Why going viral means nothing

Why Going Viral Means Nothing

Last March, I published a blog post about the death of the social media manager. I wrote the post as part of LinkedIn’s #MyIndustry campaign.

Within a day, more than 1,000 people have seen it. The views kept on coming, reaching over 50,000 views by the end of the week. I got a lot of mentions on Twitter. I received the most LinkedIn requests I’ve ever received in one week. My LinkedIn following easily crossed 1,000. Today, that post has more than 76,000 views.

I’m not sure when a piece of content technically goes “viral,” but at least in my standards, that LinkedIn post did just that. Some of the blog posts I’ve written in the past have reached a wide audience, but those views trickled in over a long period of time. Not this one.

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9 proven ways to become a content marketing creative genius

9 ways to unleash creativity

As marketers, we’re expected to be always on. We’re expected to be creative, to be able to come up with new ideas all the time.

And in marketing, creativity is a critical component of success. You won’t see traction in your content marketing efforts unless you have new ideas to share or you present them in a way that hasn’t been done before. On social media, we need to constantly come up with new blog post ideas and new ways of engaging our audience.

So, how do you keep the creative juices flowing?

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Winning at content marketing: How long-form content can help

the rise of long-form content
Photo credit: Steve Rhodes (Flickr)

“This blog post is too long.”

“We need to cut this down to 500 words.”

“Make this shorter. Maybe split the blog post into two?”

As a social media manager, I’ve heard these comments numerous times before. Many marketers are biased against long-form content. “Less is more,” they claim. “People have short attention spans.”

It is true that being concise is often a good thing. That’s why Twitter is such a hit: It forces us to distill our thoughts and communicate only what’s truly important.

But having short content for the sake of having short content is not valuable…and it’s not a good content strategy. Brevity shouldn’t come at the price of completeness.

The rise of Big Content

In the past year, several well-respected SEO and marketing folks have been advocating for “big content.” And when people say “big content,” they often mean long-form content. But it’s worth noting that marketers and analysts are using the term “big content” differently:

  • Craig Roth from Gartner says big content is “a term that helps highlight the subset of Big Data related to the less-structured side of it.  Big Content isn’t new or different than Big Data; rather it helps focus on uses of Big Data for unstructured information for the kind of folks that think the Library of Congress is filled with ‘content’, not ‘data.’”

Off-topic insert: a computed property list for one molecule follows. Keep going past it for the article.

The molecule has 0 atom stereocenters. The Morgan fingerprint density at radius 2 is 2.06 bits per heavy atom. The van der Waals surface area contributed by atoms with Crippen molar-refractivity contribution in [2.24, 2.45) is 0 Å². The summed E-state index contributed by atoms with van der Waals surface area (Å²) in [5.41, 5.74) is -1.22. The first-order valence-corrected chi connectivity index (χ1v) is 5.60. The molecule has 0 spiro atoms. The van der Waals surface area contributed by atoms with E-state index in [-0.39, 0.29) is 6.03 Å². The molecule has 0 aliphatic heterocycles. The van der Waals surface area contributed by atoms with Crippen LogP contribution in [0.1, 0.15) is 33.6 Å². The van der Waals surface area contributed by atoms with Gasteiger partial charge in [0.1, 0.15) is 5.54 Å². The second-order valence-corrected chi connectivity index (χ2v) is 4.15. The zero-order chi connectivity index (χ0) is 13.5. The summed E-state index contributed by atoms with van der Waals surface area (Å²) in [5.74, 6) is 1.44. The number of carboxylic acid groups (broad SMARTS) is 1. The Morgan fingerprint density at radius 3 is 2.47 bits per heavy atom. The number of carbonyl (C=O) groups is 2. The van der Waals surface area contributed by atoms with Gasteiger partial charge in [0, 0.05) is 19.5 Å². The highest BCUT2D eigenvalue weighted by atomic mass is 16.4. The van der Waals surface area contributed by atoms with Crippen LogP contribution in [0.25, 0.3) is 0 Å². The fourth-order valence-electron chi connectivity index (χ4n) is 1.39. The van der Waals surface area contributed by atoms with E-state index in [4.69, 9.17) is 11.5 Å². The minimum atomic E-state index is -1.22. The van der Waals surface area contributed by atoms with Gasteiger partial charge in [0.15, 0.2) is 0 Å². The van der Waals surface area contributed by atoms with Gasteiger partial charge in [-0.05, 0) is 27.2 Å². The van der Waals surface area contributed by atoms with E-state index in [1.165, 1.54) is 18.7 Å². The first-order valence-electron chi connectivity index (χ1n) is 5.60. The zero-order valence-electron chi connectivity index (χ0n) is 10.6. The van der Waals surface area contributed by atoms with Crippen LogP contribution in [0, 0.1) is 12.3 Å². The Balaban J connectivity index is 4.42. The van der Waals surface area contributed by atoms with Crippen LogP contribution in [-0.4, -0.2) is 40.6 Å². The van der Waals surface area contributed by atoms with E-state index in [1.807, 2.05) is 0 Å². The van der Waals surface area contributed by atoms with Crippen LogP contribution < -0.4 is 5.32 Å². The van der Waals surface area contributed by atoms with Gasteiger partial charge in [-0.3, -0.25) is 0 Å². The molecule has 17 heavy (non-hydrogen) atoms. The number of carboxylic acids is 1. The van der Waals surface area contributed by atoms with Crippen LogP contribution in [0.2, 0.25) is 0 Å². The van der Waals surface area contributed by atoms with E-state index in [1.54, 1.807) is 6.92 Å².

• Contrast this with this definition from Moz’s Dr. Peter J. Meyers’ definition. He says big content is the type of content that takes time and effort, that breaks the mold and that talks about big concepts. In other words, he’s talking about pieces of content—either a blog post, an interactive infographic, an ebook, etc.—that is well-researched and that is often (but not always) lengthy.

Big content should serve a higher purpose in your company than just to increase pageviews. In this post, my focus is more aligned with Moz’s definition. I’ll cover why long-form content should be part of your content marketing mix. (To be clear, I am not advocating that you stop creating shorter blog posts. The point of this post is to highlight why creating long-form content in addition to shorter pieces is a great idea.)

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5 B2B blogs to inspire your content marketing

Personalizando WordPress 1.5

Marketers today are more savvy in content marketing than ever. In fact,  76% of B2B content marketers indicate that their brand already own a corporate blog. But the content beast is insatiable: “Lack of time” and “producing enough content” are top challenges that content marketers contend with, according to a MarketingProfs and Content Marketing Institute study.

This predicament is something I’m very familiar with. As part of a small social media team for a B2B software company, one of the many things that really keep me up at night is how to grow our company’s blog. This challenge is partly about engaging and relevant content: How do you consistently produce content that your target audience will love? But on the other hand, it’s also about distribution: How do you increase readership and attract the right people? 

The good news is that we don’t have to reinvent the wheel every time. Many B2B corporate blogs are already doing well. If you’re looking for some great examples, consider the following:

Marketo

URL: http://blog.marketo.com
About Marketo Marketing blog: Marketo, a marketing automation software company, keeps a steady stream of blog posts. In most weeks, they produce 4 to 5 quality blog posts, which is no easy feat.

What you can learn from Marketo:

  1. Make it easy for people to subscribe. If you look at the right hand side of the Marketo blog, you’ll see a persistent form that invites people to sign up.
  2. Invite people to stay longer. Share a list of your blog’s most shared posts to get people to access your hottest content.
  3. Keep it fun! Marketo occasionally publish fun—but still relevant—blog posts. To see an example, check out their post on the 17 Signs You Eat, Sleep, and Breathe Social Media.

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